After learning some sad news last night, I’m feeling weird, so I thought I’d keep with the mood and post about something that’s been weighing on my mind. Writers Carolyn and Lisa See (mother and daughter respectively) are “Chinese American.” But you’d never know by looking at them.
(Seriously, when I first went to Lisa See’s Wikipedia page, I thought someone had put up the wrong picture.)
It shouldn’t bother me, and maybe “bother” isn’t even the right word, but it does make me feel… strange, to see these non-Chinese-looking women so clearly and easily labeled as Chinese American. Maybe it’s because I, who am half-Chinese, have struggled over the years with my own appearance and identity.
(Eyes too small. Face too flat. Pretty hair. Tall. (HAHA.) Too skinny. Not skinny enough. Can’t speak Mandarin. Doesn’t know traditions. Bad pronounciation. The only brown head in a sea of black at Chinese school. The only one of my friends learning pin yin instead of zhu yin fu hao. “La China” in Spain. Chinese among Americans, American among Chinese.)
Did these women struggle similarly? With one quarter and one eighth (I think) Asian-ness in their blood, can they really identify as Chinese? Can they understand what it’s like when no one would ever mistake them for being anything other than “white”? What in their body of experiences gives them the — sorry to use this word — right, to claim that heritage, the one that I am so tentative to take, because I worry that if someone were to challenge me on it, they might decide I don’t have enough evidence to support my stake?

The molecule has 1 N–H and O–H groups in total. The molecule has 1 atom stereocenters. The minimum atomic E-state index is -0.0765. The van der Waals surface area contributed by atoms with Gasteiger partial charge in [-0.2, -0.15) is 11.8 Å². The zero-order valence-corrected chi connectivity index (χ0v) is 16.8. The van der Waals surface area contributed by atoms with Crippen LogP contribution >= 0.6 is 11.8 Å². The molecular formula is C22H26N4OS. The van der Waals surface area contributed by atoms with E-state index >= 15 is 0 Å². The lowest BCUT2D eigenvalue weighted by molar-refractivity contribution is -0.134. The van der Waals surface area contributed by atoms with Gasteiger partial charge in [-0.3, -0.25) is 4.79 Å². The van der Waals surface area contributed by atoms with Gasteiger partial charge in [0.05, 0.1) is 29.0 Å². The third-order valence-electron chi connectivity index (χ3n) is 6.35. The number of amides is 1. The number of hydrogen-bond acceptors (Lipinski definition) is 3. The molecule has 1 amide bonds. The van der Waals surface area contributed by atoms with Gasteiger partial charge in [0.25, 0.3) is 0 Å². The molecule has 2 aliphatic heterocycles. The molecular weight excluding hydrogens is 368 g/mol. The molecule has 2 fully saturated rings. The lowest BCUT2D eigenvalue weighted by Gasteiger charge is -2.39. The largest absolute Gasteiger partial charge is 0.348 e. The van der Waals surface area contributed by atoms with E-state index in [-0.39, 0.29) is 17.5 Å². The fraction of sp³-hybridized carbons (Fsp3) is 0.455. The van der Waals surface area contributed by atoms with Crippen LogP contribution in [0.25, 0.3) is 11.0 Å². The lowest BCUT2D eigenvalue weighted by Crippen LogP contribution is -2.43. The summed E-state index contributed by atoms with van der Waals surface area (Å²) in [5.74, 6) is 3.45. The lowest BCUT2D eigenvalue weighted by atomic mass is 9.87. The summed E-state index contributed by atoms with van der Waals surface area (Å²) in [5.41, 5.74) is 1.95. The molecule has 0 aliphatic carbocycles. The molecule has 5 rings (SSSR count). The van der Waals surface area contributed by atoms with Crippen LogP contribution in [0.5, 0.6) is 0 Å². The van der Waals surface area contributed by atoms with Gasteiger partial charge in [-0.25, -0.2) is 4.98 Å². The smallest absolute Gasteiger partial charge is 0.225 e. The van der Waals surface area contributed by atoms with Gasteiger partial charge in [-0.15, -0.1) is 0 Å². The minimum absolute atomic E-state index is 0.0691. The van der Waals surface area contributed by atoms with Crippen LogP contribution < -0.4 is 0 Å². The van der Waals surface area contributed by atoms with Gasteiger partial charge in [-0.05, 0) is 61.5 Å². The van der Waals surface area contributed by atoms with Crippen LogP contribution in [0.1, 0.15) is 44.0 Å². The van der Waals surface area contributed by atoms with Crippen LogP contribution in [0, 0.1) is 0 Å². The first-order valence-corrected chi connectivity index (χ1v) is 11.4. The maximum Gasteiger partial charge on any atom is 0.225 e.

I don’t know enough about them to come to any conclusions. All I have are questions. Questions that aren’t even really about Carolyn and Lisa See. It’s not personal. It’s just another reminder of all the issues I have yet to resolve within myself.
And none of it has anything to do with their writing either. From what I have heard, Lisa in particular is a fabulous writer, and I may go see her when she comes to Cincinnati to speak in a few months. (Would it be too weird of me to ask her some of these questions, in a non-offensive way? I’m really, really curious about her take on it.) Personal weirdness aside, I’m more than happy to learn what I can from them.
Every writer has to be a little bit delusional about his or her work. We have to know it’s good. Even if we hate it, we have to know it’s good. Perseverance, stubbornness, has everything to do with keeping on. When I started writing, I was the wrong age, too young, the wrong gender — not all that many women were writing for a living then — and on the wrong coast, the west one. But you just have to put all that aside and go on working.